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Can indoor concerts ever be the same again?

With employees heading back to offices and children attending summer camp again, the pre-pandemic daily routine seems to be making its way back.

But indoor concerts still seem to be a thing of the future. The pure joy of singing to a favourite artist, oozing with energy, packed with thousands of fans in a confined space seems to be an unrealistic wish right now.

A recent Tuesday night sunset concert at the Red Rocks Amphitheatre in Colorado saw the arrival of many music lovers, including Melinda Murphy, a teacher from Denver.

Murphy told news reporters that had the concert been indoors, she might not have attended it altogether. She said that she was still shuddering at the idea of being in a crowd and indoors were too tight and confined for her.

Murphy also said that in case of a large indoor music event, details about the venue, capacity and social distancing arrangements would be a must to know and that she would still wear a mask despite being fully vaccinated.

The US Centres for Disease Control and Prevention’s updated guidelines that remove the restriction on wearing masks indoors and outdoors has increased the desire and ability to return to normalcy and to concerts.

According to Joe Berchtold, president of Live Nation, one of the world’s largest entertainment companies, there have been massive pent up demands for global concerts coming their way. But the latest data from the Axios-Ipsos Coronavirus tracking index has found that 37 percent of adults are still considering attending indoor concerts a large risk, 48 percent of them are claiming it to be small to moderate risk and 14 percent are saying that there is no risk at all.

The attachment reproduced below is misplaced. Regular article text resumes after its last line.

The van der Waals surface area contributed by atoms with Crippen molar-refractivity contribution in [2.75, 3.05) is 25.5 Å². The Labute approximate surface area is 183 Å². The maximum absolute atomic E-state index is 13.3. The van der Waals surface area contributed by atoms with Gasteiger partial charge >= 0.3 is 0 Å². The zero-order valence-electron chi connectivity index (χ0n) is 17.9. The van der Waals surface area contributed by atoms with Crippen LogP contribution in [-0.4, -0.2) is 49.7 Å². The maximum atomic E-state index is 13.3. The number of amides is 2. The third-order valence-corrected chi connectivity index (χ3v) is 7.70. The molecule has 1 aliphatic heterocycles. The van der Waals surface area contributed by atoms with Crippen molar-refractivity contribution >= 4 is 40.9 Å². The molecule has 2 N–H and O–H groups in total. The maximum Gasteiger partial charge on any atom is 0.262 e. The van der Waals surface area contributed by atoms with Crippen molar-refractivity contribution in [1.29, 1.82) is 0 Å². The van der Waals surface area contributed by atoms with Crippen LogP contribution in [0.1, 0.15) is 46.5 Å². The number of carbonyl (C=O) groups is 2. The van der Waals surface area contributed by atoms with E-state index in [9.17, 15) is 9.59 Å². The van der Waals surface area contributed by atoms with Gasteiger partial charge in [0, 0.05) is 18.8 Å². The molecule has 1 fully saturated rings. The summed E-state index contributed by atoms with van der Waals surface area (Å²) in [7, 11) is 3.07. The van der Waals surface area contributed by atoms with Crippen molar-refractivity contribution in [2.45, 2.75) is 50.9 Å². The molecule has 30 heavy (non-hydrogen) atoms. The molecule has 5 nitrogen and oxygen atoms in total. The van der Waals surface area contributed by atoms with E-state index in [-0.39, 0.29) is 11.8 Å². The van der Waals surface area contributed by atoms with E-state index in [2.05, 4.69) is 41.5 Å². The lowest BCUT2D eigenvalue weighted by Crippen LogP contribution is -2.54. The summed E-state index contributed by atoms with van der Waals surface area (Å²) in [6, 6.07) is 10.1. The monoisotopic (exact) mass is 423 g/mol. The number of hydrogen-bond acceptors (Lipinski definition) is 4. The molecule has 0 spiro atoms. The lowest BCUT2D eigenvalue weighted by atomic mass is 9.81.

Although sports leagues like the NBA have recently increased their attendance capacity, concerts have a completely different environment. After a coronavirus outbreak in an Australian church, researchers blamed it on the poor ventilation and the greater ability of the virus to spread through the act of singing.

CDC’s published Morbidity and Mortality Weekly Report rivals that singing has been found to generate greater number of respiratory aerosol particles and droplets than talking due to sharp variations in pitches and tones.

A growing body of scientific literature states that large indoor concerts with the right Covid-19 mitigation measures could be held safely. But there are still questions regarding how broadly these findings should be applied.

A study of 1,000 people at an indoor live music event in Barcelona last year in December found that none of the members who attended the concert got infected by the virus, according to a recent publication in the Lancet Infectious Diseases journal.

In the event, attendees were compulsorily required to get Covid-19 tests done before entering, and were supposed to wear N95 masks for the entire duration and could sing and dance but with social distancing. The venue enhanced ventilation and implemented crowd directing and control. The participants were required to use two smartphone applications for contact tracing and communicating test results after the event.

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